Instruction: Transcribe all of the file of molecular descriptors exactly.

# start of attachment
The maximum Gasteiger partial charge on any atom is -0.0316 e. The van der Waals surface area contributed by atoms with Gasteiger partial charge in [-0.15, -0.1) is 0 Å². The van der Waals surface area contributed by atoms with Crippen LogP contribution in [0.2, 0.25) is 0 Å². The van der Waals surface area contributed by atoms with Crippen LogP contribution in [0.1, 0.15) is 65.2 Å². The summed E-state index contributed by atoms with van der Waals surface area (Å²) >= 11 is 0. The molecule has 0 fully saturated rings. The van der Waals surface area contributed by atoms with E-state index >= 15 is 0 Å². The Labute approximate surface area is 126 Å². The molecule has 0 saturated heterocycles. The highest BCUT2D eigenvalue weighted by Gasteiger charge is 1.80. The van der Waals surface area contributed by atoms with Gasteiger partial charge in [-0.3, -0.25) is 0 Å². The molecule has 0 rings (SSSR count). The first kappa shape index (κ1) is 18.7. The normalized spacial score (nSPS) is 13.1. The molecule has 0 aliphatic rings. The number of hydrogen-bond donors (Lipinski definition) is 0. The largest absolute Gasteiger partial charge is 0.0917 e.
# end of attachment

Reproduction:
The maximum Gasteiger partial charge on any atom is -0.0316 e. The van der Waals surface area contributed by atoms with Gasteiger partial charge in [-0.15, -0.1) is 0 Å². The van der Waals surface area contributed by atoms with Crippen LogP contribution in [0.2, 0.25) is 0 Å². The van der Waals surface area contributed by atoms with Crippen LogP contribution in [0.1, 0.15) is 65.2 Å². The summed E-state index contributed by atoms with van der Waals surface area (Å²) >= 11 is 0. The molecule has 0 fully saturated rings. The van der Waals surface area contributed by atoms with E-state index >= 15 is 0 Å². The Labute approximate surface area is 126 Å². The molecule has 0 saturated heterocycles. The highest BCUT2D eigenvalue weighted by Gasteiger charge is 1.80. The van der Waals surface area contributed by atoms with Gasteiger partial charge in [-0.3, -0.25) is 0 Å². The molecule has 0 rings (SSSR count). The first kappa shape index (κ1) is 18.7. The normalized spacial score (nSPS) is 13.1. The molecule has 0 aliphatic rings. The number of hydrogen-bond donors (Lipinski definition) is 0. The largest absolute Gasteiger partial charge is 0.0917 e.